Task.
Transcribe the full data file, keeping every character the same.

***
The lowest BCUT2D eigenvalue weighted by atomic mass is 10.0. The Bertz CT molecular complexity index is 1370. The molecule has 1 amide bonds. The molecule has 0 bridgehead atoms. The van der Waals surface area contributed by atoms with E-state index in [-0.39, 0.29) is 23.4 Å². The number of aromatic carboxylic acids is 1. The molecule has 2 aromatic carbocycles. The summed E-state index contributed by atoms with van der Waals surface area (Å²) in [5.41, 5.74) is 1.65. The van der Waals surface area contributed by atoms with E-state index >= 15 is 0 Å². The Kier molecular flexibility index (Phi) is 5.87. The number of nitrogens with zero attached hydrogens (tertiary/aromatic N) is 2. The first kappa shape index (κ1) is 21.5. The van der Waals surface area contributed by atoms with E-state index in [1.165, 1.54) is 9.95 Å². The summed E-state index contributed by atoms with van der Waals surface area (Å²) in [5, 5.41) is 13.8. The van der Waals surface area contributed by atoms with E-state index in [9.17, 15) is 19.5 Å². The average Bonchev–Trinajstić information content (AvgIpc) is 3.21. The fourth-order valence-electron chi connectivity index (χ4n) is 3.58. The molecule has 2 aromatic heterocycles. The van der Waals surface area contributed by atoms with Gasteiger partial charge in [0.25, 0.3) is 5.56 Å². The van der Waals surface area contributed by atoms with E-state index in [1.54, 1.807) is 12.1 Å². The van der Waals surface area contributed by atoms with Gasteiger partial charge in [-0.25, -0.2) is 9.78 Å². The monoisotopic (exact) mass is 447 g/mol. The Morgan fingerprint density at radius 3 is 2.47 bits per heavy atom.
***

The lowest BCUT2D eigenvalue weighted by atomic mass is 10.0. The Bertz CT molecular complexity index is 1370. The molecule has 1 amide bonds. The molecule has 0 bridgehead atoms. The van der Waals surface area contributed by atoms with E-state index in [-0.39, 0.29) is 23.4 Å². The number of aromatic carboxylic acids is 1. The molecule has 2 aromatic carbocycles. The summed E-state index contributed by atoms with van der Waals surface area (Å²) in [5.41, 5.74) is 1.65. The van der Waals surface area contributed by atoms with E-state index >= 15 is 0 Å². The Kier molecular flexibility index (Phi) is 5.87. The number of nitrogens with zero attached hydrogens (tertiary/aromatic N) is 2. The first kappa shape index (κ1) is 21.5. The van der Waals surface area contributed by atoms with E-state index in [1.165, 1.54) is 9.95 Å². The summed E-state index contributed by atoms with van der Waals surface area (Å²) in [5, 5.41) is 13.8. The van der Waals surface area contributed by atoms with E-state index in [9.17, 15) is 19.5 Å². The average Bonchev–Trinajstić information content (AvgIpc) is 3.21. The fourth-order valence-electron chi connectivity index (χ4n) is 3.58. The molecule has 2 aromatic heterocycles. The van der Waals surface area contributed by atoms with Gasteiger partial charge in [0.25, 0.3) is 5.56 Å². The van der Waals surface area contributed by atoms with E-state index in [1.54, 1.807) is 12.1 Å². The van der Waals surface area contributed by atoms with Gasteiger partial charge in [-0.25, -0.2) is 9.78 Å². The monoisotopic (exact) mass is 447 g/mol. The Morgan fingerprint density at radius 3 is 2.47 bits per heavy atom.